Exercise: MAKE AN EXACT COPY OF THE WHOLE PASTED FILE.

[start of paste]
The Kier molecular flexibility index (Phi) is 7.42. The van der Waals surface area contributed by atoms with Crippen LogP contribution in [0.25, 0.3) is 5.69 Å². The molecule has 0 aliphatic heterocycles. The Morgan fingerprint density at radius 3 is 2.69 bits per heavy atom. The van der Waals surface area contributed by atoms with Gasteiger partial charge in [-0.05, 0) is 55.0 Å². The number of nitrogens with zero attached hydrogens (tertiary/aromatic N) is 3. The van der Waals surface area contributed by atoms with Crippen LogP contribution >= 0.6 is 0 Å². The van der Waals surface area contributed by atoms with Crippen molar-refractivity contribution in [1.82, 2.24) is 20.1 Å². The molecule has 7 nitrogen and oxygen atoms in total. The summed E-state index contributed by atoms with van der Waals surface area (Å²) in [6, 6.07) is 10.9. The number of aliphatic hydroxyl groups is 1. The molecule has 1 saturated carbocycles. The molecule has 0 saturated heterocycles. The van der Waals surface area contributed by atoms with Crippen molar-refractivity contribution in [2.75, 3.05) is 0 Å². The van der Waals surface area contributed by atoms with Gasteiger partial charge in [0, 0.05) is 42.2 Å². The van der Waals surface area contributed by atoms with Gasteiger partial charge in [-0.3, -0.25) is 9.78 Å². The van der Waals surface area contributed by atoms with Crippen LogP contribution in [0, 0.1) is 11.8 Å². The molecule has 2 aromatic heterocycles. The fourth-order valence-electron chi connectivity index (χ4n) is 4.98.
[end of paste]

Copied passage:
The Kier molecular flexibility index (Phi) is 7.42. The van der Waals surface area contributed by atoms with Crippen LogP contribution in [0.25, 0.3) is 5.69 Å². The molecule has 0 aliphatic heterocycles. The Morgan fingerprint density at radius 3 is 2.69 bits per heavy atom. The van der Waals surface area contributed by atoms with Gasteiger partial charge in [-0.05, 0) is 55.0 Å². The number of nitrogens with zero attached hydrogens (tertiary/aromatic N) is 3. The van der Waals surface area contributed by atoms with Crippen LogP contribution >= 0.6 is 0 Å². The van der Waals surface area contributed by atoms with Crippen molar-refractivity contribution in [1.82, 2.24) is 20.1 Å². The molecule has 7 nitrogen and oxygen atoms in total. The summed E-state index contributed by atoms with van der Waals surface area (Å²) in [6, 6.07) is 10.9. The number of aliphatic hydroxyl groups is 1. The molecule has 1 saturated carbocycles. The molecule has 0 saturated heterocycles. The van der Waals surface area contributed by atoms with Crippen molar-refractivity contribution in [2.75, 3.05) is 0 Å². The van der Waals surface area contributed by atoms with Gasteiger partial charge in [0, 0.05) is 42.2 Å². The van der Waals surface area contributed by atoms with Gasteiger partial charge in [-0.3, -0.25) is 9.78 Å². The van der Waals surface area contributed by atoms with Crippen LogP contribution in [0, 0.1) is 11.8 Å². The molecule has 2 aromatic heterocycles. The fourth-order valence-electron chi connectivity index (χ4n) is 4.98.